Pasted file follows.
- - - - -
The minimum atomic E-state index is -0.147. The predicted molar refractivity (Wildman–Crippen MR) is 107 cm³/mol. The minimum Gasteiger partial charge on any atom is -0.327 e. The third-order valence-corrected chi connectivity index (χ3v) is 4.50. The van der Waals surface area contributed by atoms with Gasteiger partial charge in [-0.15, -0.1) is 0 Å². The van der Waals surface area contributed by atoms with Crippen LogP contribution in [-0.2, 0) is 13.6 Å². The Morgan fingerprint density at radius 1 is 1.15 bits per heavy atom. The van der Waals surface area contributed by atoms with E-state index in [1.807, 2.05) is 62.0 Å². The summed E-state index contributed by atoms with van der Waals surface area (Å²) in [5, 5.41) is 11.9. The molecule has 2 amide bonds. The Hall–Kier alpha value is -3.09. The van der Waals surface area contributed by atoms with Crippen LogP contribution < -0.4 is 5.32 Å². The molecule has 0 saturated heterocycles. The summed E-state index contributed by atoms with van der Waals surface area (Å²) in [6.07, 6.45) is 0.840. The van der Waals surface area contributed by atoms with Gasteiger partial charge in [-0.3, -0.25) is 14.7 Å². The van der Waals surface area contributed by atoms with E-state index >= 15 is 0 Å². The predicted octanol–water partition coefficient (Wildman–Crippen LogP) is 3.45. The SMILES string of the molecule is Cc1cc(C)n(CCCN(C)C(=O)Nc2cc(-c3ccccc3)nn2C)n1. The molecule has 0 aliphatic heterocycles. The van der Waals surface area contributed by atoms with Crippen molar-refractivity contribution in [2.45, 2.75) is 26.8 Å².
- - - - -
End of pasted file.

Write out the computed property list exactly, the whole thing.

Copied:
The minimum atomic E-state index is -0.147. The predicted molar refractivity (Wildman–Crippen MR) is 107 cm³/mol. The minimum Gasteiger partial charge on any atom is -0.327 e. The third-order valence-corrected chi connectivity index (χ3v) is 4.50. The van der Waals surface area contributed by atoms with Gasteiger partial charge in [-0.15, -0.1) is 0 Å². The van der Waals surface area contributed by atoms with Crippen LogP contribution in [-0.2, 0) is 13.6 Å². The Morgan fingerprint density at radius 1 is 1.15 bits per heavy atom. The van der Waals surface area contributed by atoms with E-state index in [1.807, 2.05) is 62.0 Å². The summed E-state index contributed by atoms with van der Waals surface area (Å²) in [5, 5.41) is 11.9. The molecule has 2 amide bonds. The Hall–Kier alpha value is -3.09. The van der Waals surface area contributed by atoms with Crippen LogP contribution < -0.4 is 5.32 Å². The molecule has 0 saturated heterocycles. The summed E-state index contributed by atoms with van der Waals surface area (Å²) in [6.07, 6.45) is 0.840. The van der Waals surface area contributed by atoms with Gasteiger partial charge in [-0.3, -0.25) is 14.7 Å². The van der Waals surface area contributed by atoms with E-state index >= 15 is 0 Å². The predicted octanol–water partition coefficient (Wildman–Crippen LogP) is 3.45. The SMILES string of the molecule is Cc1cc(C)n(CCCN(C)C(=O)Nc2cc(-c3ccccc3)nn2C)n1. The molecule has 0 aliphatic heterocycles. The van der Waals surface area contributed by atoms with Crippen molar-refractivity contribution in [2.45, 2.75) is 26.8 Å².